- Vicky Frost

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William Windom obituary

23 August 2012 4:06 PM, PDT

American TV and film actor whose repertoire ran from Shakespeare to Star Trek

It may well be that the American actor William Windom, who has died aged 88 of congestive heart failure, appeared as a guest star in more TV series than anyone else in the history of the medium. While quantity is not necessarily an adjunct of quality, Windom made it so.

The character actor's career on television spanned seven decades, from his debut as a fiery Tybalt in a Philco Television Playhouse production of Romeo and Juliet (1949) to an episode of Star Trek: New Voyages (2004) in which he recreated the role of the unbalanced Commodore Matt Decker. Decker was first seen in one of the series's best chapters, The Doomsday Machine (1967), and it was enough to sanctify Windom in the eyes of Trekkies. The role had been written for Robert Ryan, but Windom's powerful portrayal made any possible comparisons redundant. »

- Ronald Bergan

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Your next box set: Medium

23 August 2012 4:05 PM, PDT

This underrated supernatural police procedural stars the excellent Patricia Arquette as Allison Dubois, part psychic investigator, part suburban mum

Think of Patricia Arquette and you very likely think of her role as kickass callgirl Alabama in the 90s cult classic True Romance – directed, of course, by the mighty Tony Scott, who died last weekend. Since 2005, though, Arquette has been quietly starring in underrated supernatural police procedural Medium.

Arquette's character Allison DuBois is a psychic medium working for the district attorney in Phoenix, Arizona. She dreams about crimes, sometimes before they have happened, gets given clues by ghosts, can talk to dead people – and eventually persuades the authorities to use her abilities to their advantage. Which all sounds pretty preposterous, until you realise it is based on a real-life Allison DuBois, a "psychic profiler" who really did work in law enforcement and serves as consultant on the show. Writer Glenn Gordon Caron, »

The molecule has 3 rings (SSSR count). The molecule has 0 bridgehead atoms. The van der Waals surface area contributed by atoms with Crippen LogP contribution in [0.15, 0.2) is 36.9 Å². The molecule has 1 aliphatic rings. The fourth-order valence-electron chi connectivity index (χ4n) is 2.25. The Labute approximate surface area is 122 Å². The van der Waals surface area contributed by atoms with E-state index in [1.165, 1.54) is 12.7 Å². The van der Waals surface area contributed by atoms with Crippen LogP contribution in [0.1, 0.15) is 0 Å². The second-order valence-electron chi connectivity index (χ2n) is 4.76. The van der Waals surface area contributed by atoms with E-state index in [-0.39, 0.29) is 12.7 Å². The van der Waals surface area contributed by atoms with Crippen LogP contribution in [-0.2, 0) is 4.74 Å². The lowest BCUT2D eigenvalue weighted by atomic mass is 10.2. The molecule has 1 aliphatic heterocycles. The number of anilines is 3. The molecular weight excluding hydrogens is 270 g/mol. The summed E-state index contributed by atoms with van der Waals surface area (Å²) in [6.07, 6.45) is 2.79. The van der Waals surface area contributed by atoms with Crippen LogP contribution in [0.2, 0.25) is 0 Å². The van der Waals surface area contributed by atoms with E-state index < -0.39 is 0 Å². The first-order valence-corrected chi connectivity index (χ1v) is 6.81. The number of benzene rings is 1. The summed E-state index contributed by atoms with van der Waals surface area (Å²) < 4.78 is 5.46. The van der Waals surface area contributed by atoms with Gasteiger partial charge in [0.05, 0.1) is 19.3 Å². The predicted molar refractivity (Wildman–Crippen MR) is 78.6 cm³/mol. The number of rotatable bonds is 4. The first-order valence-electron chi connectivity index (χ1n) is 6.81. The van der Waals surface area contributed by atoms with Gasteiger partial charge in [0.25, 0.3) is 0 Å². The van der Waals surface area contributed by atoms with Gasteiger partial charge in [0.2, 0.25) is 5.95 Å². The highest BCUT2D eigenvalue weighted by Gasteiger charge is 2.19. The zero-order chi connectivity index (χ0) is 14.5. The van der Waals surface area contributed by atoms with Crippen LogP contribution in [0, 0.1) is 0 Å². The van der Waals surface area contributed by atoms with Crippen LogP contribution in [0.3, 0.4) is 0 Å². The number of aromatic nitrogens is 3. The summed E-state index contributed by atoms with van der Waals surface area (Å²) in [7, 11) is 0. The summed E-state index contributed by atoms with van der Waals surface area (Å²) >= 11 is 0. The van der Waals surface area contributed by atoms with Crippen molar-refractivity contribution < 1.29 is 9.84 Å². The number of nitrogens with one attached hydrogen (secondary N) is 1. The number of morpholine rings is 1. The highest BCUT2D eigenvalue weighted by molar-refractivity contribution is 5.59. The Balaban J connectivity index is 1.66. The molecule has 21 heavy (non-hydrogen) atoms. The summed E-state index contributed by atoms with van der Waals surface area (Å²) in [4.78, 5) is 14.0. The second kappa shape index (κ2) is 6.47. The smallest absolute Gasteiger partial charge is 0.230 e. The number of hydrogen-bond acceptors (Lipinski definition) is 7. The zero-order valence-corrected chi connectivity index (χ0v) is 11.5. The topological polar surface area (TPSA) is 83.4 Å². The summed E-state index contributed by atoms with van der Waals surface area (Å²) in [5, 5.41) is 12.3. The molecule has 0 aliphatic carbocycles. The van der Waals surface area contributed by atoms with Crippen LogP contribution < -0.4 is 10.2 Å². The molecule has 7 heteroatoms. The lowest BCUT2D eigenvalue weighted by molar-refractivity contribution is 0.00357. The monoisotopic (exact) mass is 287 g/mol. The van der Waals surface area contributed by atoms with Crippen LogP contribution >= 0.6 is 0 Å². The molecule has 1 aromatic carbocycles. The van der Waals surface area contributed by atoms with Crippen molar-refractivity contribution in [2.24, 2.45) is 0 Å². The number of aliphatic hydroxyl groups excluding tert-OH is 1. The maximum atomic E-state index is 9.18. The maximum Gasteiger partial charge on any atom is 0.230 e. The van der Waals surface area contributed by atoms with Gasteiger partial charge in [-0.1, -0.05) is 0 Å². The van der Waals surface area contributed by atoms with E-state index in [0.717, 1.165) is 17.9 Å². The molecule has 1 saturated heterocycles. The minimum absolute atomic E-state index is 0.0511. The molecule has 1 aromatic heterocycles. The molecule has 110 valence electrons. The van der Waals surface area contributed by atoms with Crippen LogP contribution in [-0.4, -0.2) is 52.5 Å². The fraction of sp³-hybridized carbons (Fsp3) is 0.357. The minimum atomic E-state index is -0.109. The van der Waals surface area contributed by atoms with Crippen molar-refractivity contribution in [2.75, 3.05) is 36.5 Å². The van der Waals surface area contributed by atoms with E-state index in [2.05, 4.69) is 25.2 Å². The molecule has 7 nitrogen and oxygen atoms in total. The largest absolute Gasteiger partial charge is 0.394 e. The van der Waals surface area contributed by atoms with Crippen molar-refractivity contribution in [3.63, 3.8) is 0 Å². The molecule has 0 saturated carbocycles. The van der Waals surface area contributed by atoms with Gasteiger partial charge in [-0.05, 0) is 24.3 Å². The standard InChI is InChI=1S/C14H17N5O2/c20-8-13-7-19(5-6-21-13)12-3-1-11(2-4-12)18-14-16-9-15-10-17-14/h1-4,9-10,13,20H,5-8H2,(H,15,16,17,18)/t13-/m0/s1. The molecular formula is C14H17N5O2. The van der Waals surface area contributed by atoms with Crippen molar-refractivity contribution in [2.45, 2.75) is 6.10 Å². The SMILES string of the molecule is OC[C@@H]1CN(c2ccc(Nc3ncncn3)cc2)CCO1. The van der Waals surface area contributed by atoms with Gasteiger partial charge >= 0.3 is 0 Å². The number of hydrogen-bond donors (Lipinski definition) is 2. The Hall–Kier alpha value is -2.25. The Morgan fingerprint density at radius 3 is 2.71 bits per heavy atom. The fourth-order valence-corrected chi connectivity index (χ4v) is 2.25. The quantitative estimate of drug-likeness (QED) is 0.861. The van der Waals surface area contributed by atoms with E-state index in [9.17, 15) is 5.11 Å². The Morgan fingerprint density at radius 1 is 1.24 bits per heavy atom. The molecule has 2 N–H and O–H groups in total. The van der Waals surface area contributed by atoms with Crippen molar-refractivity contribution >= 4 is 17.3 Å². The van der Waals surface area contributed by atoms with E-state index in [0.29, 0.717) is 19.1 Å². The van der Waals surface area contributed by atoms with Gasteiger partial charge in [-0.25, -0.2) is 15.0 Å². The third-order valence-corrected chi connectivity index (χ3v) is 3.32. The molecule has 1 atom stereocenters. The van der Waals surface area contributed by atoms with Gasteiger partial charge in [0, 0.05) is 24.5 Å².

- Michael Hogan

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TV highlights 24/08/2012

23 August 2012 4:05 PM, PDT

Parade's End | Idris Elba's How Clubbing Changed the World | House Party | The Seahorse Man | Celebrity Bitchslap News

Parade's End

9pm, BBC2

Tom Stoppard writes and Benedict Cumberbatch stars with Rebecca Hall in this superb Edwardian love-triangle saga, a co-production by the Beeb and HBO. Christopher (Cumberbatch) is unhappy with his icy wife Sylvia (Hall) and her predilection for frequent and blatant affairs. She throws a plate because she's bored. She lazily cheats on him, trying to provoke a reaction. But, unbeknown to her, he falls for a young suffragette. The photography, Stoppard's script and the leads' performances are all gripping. Julia Raeside

Idris Elba's How Clubbing Changed the World

10pm, Channel 4

"Look at this chair," says filmmaker Jacques Peretti. As he points out, it's the kind of chair that would have once graced the chill-out room of a nightclub, but is now standard in modern offices. This »

- Julia Raeside, Ali Catterall, Ben Arnold, Martin Skegg, David Stubbs

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Channel 4 lines up gun-crime drama and David Tennant panel show

23 August 2012 9:00 AM, PDT

Red Riding screenwriter to pen series about spate of shootings in UK, while former Doctor Who star to host Saturday night show

Channel 4 has commissioned a new drama about a small town rocked by a spate of shootings, penned by the screenwriter behind Red Riding, and unveiled a new panel show to be hosted by David Tennant.

Southcliffe has been written by Tony Grisoni and will be made by Warp Films.

The four-part series of one-hour episodes will look at the fallout from a spate of shootings, which all occur in one day, through the eyes of a journalist returning to the small town of Southcliffe where he grew up.

Grisoni was responsible for adapting David Peace's Red Riding series of crime novels into a trilogy of dramas for Channel 4 in 2009.